- If a shark actually puts you in its mouth, "playing dead" doesn't work, says George Burgess, former director of the International Shark Attack File Organization. "Try scratching the eyes and gill openings, two very sensitive areas."
"It was calm, it was clear, it was beautiful," says Karen. But Gary had only been in the water three minutes when she saw he was being attacked. She managed to escape and after making an emergency call telling the operator, "My husband was captured by a great white man," she was taken ashore in a lifeboat and was in shock.
Although Gary's dive vest and oxygen tank were later recovered, his body was never found.
In April, 23-year-old Zachary Robba, a Queensland Parks and Wildlife Service ranger, was fatally struck by a great white man while he and his colleagues were swimming off the stern of their boat after a day of maintenance near the Great Barrier Reef.
He suffered serious injuries to his leg, hand and elbow and was taken ashore. He later died in the hospital. This attack took place many thousands of miles from those on Gary Johnson and Andrew Sharpe. Hardly any of Australia's vast coastlines seem immune to these savage attacks.
In June, 60-year-old surfer Rob Pedretti, a recently retired tiler, was surfing with friends off north New South Wales when he was attacked by a ten-foot tall white man. He died on the beach and although his companions tried to fend off the shark, one of them remembered how futile their efforts were. "It was a female shark and she wouldn't let go," he says. "I'm happy to be here – very happy – because she wanted a piece from someone."
While this suggests some merciless revenge from the sharks, the reality, according to marine experts, is that they have no real interest in humans – often only attacking when they mistake us for seals or other prey, or when provoked.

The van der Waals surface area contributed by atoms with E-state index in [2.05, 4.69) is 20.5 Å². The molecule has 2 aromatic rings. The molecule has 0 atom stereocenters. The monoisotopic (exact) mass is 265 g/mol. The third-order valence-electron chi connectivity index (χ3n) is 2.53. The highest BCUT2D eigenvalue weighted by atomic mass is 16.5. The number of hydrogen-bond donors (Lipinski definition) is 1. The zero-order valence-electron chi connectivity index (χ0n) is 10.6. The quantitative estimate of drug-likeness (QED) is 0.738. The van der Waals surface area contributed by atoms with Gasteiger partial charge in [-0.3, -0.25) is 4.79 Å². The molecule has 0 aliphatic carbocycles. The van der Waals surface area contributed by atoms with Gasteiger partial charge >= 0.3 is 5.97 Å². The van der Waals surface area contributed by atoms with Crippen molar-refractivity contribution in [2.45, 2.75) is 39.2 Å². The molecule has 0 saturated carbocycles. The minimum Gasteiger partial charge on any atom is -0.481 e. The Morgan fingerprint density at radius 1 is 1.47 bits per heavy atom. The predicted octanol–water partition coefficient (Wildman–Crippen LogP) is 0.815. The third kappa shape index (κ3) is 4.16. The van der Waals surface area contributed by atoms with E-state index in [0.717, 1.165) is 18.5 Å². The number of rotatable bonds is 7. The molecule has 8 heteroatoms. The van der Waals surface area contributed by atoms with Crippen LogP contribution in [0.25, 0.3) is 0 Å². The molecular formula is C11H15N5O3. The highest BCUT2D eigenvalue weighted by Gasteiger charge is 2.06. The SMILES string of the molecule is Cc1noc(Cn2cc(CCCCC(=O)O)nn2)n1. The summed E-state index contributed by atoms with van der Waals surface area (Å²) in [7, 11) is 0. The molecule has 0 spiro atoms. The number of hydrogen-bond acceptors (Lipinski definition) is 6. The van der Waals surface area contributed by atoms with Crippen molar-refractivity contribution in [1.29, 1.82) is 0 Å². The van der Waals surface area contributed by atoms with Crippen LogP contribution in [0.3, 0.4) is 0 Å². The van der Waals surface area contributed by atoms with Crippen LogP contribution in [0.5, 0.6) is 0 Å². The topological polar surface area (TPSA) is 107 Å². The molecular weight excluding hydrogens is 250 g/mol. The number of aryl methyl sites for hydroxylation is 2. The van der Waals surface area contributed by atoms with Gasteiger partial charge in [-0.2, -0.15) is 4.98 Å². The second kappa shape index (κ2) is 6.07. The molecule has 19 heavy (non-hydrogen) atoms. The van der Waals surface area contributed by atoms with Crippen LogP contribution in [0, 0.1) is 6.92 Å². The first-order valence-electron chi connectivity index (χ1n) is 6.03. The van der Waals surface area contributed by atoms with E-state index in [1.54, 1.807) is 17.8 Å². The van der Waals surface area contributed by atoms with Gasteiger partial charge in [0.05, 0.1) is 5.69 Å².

One of this year's attacks – on an unnamed 36-year-old man who spearfished off the Queensland coast in July – could fall into the latter category, as the sharks may have been attracted to the blood of the fish he killed.
But there was certainly no "provocation" from other victims, including 15-year-old Mani Hart-Deville, who was also surfing at Wooli Beach, New South Wales in July when he was bitten.
After his death, marine biology expert Robert Harcourt blamed the increasing attacks on warmer waters where their prey would normally swim, claiming that as a result, sharks would spend longer at popular surfing spots.
"Great whites off the north coast of New South Wales used to stay about two months, but now it's about five months," he told the Australian newspaper.
Meanwhile, some have suggested that overfishing depletes the shark's natural prey of large fish, seals and even dolphins, forcing them to keep searching the food chain for food.
Rob Pedretti, a recently retired tiler, was out with friends in northern New South Wales when he was attacked by a ten foot white man. He died on the beach and although his companions tried to repel the shark, one of them remembered how futile their efforts were
Others have blamed Australia's domestic tourism boom from Covid-19.
"People who normally vacation in Bali or elsewhere are now vacationing in Western Australia," says Dr. Simon Allen, Adjunct Research Fellow at the University of Western Australia's School of Biological Sciences.
"Regional tourism has exploded this year and the amount of recreational fishing and other uses of coastal waters has increased dramatically."
Whatever the reason, there seems little chance that the shark attacks will abate anytime soon – causing misery to more families like that of 46-year-old Nick Slater, who was first killed by a shark last month Australia's Gold Coast in more than 60 years.
One viewer described Slater being "as good as gone" by the time he was dragged back into the sand.
"Pretty much everything was taken from the groin to just below his knees," he said.
With such a visceral image, one could forgive many Australians for doubting whether it will ever be safe to get back into the water.